The Ministry of Education (MOE) on Thursday said that it would investigate allegations by a teachers’ union that students from Eswatini, the nation’s only diplomatic ally in Africa, had been forced into exploitative “internships” after enrolling in a work-study program at Mingdao University in Changhua County.
The ministry said that in 2018, the university had recruited about 40 students for a four-year work-study scholarship program, promising them the opportunity to develop off-campus work skills and experience while completing a bachelor’s degree in business administration.
In a recruitment brochure, the university offered applicants a range of financial inducements, while touting the program as “ultra-affordable.”
In November 2018, Swazi media reported that the students were being forced to work 40 hours per week peeling chicken skins in a refrigerated factory in exchange for their lessons and accommodation.
Following the incident, the ministry ordered the university to cancel the students’ employment contracts and assist them in returning to a full class schedule.
It also reduced the university’s international student recruitment quota for the 2019-2020 academic year, the ministry said.
The students remained enrolled and were given tuition discounts, grants for living expenses and assistance in finding legitimate internship opportunities, it said.
However, earlier this year, the students reported that Mingdao University had reduced their financial benefits and imposed new minimum work requirements for their internships or other “service learning” activities, the ministry said.
University president Kuo Chu-hsun (郭秋勳) held a news conference on Thursday last week with five of the students, who said that the work conditions did not amount to labor abuse.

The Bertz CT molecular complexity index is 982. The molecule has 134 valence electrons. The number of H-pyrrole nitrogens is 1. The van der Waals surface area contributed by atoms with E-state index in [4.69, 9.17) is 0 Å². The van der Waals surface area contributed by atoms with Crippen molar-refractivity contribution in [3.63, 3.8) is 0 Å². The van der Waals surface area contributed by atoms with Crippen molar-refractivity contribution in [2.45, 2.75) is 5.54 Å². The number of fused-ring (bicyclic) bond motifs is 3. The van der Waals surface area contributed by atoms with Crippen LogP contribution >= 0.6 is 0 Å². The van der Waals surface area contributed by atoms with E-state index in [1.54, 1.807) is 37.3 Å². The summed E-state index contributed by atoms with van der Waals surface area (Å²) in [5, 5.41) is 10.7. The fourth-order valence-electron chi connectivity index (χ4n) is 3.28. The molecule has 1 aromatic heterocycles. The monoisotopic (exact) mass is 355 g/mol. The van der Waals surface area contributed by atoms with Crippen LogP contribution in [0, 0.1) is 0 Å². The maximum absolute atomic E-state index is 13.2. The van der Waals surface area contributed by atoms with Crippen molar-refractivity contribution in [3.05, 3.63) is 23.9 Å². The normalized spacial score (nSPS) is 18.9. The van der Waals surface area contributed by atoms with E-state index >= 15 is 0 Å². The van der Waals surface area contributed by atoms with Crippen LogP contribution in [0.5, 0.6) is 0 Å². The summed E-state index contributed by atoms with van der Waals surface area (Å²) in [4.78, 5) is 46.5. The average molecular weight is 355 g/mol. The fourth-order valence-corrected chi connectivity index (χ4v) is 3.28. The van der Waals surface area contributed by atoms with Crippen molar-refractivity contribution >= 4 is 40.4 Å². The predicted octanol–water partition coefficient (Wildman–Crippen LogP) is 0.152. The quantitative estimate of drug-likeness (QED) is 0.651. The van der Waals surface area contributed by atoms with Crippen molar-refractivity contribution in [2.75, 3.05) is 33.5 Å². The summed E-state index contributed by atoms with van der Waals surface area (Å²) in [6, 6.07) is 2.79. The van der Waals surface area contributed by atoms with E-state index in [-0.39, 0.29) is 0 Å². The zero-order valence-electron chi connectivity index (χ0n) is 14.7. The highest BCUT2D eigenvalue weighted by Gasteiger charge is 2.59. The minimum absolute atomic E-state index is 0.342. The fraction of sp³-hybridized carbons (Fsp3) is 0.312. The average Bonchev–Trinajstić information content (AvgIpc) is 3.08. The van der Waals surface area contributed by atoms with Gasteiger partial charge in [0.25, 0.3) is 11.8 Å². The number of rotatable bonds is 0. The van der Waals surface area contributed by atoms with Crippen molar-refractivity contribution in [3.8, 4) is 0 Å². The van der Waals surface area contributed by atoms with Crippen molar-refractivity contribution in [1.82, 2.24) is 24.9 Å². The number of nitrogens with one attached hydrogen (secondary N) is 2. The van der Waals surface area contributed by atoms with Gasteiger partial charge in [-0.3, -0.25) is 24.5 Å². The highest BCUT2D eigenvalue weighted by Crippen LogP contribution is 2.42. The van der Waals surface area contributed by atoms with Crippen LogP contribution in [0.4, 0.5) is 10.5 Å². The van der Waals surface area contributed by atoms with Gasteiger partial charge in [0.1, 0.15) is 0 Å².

However, in a letter to the ministry on Tuesday, the Union of Private School Educators said that the university took the international students’ wages in the form of monthly “donations” from the factories where they worked, and used only a portion of that money to offset their tuition and expenses.
The union pointed to the school’s publicly available donation records from 2012 to 2018, which it urged the ministry to investigate.
Union president Yu Jung-hui (尤榮輝) said that the university had forced the students into “fake internships” without any form of oversight, and had damaged Taiwan’s reputation.
Rather than try to “cover up” the university’s behavior, the ministry should ban it from recruiting international students for the coming school year, Yu said.
University secretary-general and director of human resources Chan Kuo-hua (詹國華) on Wednesday said that there is no connection between international students’ tuition and corporate donations.
The discounts offered to the Swazi students — including semester tuition of NT$10,000, compared with the standard rate of about NT$50,000 — add up to far more than companies donate to the school, he said.
Regarding the labor abuse allegations, Chan said that under the original program, students studied three days on campus and worked three days at internships every week.
The university suspended that arrangement on orders from the ministry, he added.
As many international students still need employment to afford their expenses, the university allowed them to voluntarily choose internships from a screened list of employers, with a limit of 20 work hours per week, Chan said.
The internships are arranged between students and the employers, without involvement from the university or employment brokers, and are in compliance with Taiwanese labor law, he said.
The ministry said that it is illegal for universities to use brokers to recruit international students or arrange work for them.
Schools that breach the law would face severe penalties, it said.
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